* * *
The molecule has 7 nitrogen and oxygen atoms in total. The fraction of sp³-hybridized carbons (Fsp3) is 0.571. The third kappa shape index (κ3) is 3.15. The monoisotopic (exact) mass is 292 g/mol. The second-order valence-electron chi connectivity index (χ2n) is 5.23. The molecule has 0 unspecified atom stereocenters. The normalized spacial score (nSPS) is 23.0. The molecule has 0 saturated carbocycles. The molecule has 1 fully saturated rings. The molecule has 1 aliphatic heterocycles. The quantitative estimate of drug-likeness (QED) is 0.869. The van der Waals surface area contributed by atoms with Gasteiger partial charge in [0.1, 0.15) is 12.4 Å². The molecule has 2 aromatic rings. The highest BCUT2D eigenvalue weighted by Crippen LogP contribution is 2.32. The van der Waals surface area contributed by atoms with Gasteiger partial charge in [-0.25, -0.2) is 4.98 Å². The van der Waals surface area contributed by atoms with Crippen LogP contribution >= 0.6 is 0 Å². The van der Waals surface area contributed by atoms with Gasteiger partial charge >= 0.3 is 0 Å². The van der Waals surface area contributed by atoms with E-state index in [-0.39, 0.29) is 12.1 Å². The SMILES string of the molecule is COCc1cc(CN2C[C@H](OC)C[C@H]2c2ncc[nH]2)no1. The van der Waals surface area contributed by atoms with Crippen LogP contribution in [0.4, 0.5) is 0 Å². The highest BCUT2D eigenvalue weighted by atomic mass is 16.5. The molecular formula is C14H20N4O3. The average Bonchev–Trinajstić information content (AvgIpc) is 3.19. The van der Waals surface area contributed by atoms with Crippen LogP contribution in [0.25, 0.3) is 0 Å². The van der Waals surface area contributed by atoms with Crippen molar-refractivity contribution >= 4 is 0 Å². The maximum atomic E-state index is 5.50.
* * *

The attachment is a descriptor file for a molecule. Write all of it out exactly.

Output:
The molecule has 7 nitrogen and oxygen atoms in total. The fraction of sp³-hybridized carbons (Fsp3) is 0.571. The third kappa shape index (κ3) is 3.15. The monoisotopic (exact) mass is 292 g/mol. The second-order valence-electron chi connectivity index (χ2n) is 5.23. The molecule has 0 unspecified atom stereocenters. The normalized spacial score (nSPS) is 23.0. The molecule has 0 saturated carbocycles. The molecule has 1 fully saturated rings. The molecule has 1 aliphatic heterocycles. The quantitative estimate of drug-likeness (QED) is 0.869. The van der Waals surface area contributed by atoms with Gasteiger partial charge in [0.1, 0.15) is 12.4 Å². The molecule has 2 aromatic rings. The highest BCUT2D eigenvalue weighted by Crippen LogP contribution is 2.32. The van der Waals surface area contributed by atoms with Gasteiger partial charge in [-0.25, -0.2) is 4.98 Å². The van der Waals surface area contributed by atoms with Crippen LogP contribution >= 0.6 is 0 Å². The van der Waals surface area contributed by atoms with Gasteiger partial charge >= 0.3 is 0 Å². The van der Waals surface area contributed by atoms with E-state index in [-0.39, 0.29) is 12.1 Å². The SMILES string of the molecule is COCc1cc(CN2C[C@H](OC)C[C@H]2c2ncc[nH]2)no1. The van der Waals surface area contributed by atoms with Crippen LogP contribution in [0.4, 0.5) is 0 Å². The highest BCUT2D eigenvalue weighted by atomic mass is 16.5. The molecular formula is C14H20N4O3. The average Bonchev–Trinajstić information content (AvgIpc) is 3.19. The van der Waals surface area contributed by atoms with Crippen LogP contribution in [0.25, 0.3) is 0 Å². The van der Waals surface area contributed by atoms with Crippen molar-refractivity contribution >= 4 is 0 Å². The maximum atomic E-state index is 5.50.